One of the Unique Foods of Asia

BlogHer Original Post

[img_assist|fid=3974|thumb=1|alt=Century Eggs]
Photo of Century Eggs by Amy of Nook and Pantry.

I love to try foods from all over the world, but the food of Asia is especially fascinating to me. When I traveled to China, I quickly realized that most Americans can't even imagine some of the interesting things that are commonly eaten there. For example, would you consider trying these Century Eggs, which are considered a great delicacy?

Amy of Nook and Pantry writes about the legendary Century Eggs, which are sometimes mistakenly called "Thousand Year Eggs." Amy describes them and tells how they're made:

Century egg, also known as thousand-year egg or pidan, is a type of preserved egg that is a Chinese delicacy. Unlike the name suggests the eggs are not hundreds of years old but rather only a few months old. Traditionally they were made by coating chicken or duck eggs in clay but nowadays the eggs are preserved with an alkaline mixture of salt, tea, lime, and wood ash. The preservation process results in the most peculiar metamorphosis. The shell looks speckled and aged making the egg seem like it's been buried for hundreds of years. The white becomes an amber colored jelly-like substance occasionally decorated with patterns that resemble snowflakes or pine tree branches. The yolk transforms into a grayish jade, creamy center. For the most part the white is tasteless but provides a springy texture to the soft yolk that takes on a pungent, savory, earthy, almost cheese-like flavor.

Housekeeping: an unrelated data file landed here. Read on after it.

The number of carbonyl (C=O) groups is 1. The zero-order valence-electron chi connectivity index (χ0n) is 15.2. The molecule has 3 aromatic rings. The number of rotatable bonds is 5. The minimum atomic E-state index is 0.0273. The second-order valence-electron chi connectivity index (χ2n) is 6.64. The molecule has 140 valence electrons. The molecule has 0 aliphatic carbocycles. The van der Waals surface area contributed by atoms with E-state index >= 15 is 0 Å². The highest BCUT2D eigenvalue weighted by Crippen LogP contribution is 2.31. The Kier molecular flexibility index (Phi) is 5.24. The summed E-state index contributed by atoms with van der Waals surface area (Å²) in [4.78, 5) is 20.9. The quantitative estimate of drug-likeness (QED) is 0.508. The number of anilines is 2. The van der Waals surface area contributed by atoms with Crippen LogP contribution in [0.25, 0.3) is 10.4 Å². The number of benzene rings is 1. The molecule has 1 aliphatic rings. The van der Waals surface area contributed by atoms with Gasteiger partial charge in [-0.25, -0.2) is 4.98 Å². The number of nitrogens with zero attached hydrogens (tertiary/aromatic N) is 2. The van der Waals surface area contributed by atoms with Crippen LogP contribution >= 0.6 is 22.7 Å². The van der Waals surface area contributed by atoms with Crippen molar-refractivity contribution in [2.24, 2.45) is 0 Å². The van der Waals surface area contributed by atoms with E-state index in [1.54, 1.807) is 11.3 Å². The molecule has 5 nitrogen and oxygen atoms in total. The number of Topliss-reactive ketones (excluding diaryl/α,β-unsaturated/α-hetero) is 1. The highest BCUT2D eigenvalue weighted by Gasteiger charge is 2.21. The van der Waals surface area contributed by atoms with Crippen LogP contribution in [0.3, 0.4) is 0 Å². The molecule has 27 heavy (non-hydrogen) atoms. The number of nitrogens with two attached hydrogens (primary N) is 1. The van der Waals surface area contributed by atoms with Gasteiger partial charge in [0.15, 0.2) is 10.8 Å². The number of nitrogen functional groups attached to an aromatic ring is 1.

Amy also shares a recipe for Congee made with Century Eggs. Congee (also called Jook) is a type of rice porridge, often eaten for breakfast in China. It often contains bits of meat or vegetables, and it's made in many different ways, depending on what the family has for leftovers. Amy says her favorite way to eat the Century Eggs is Century Egg Tofu, which looks delicious to me. What do you think?

Food Editor Kalyn Denny also blogs at Kalyn's Kitchen.

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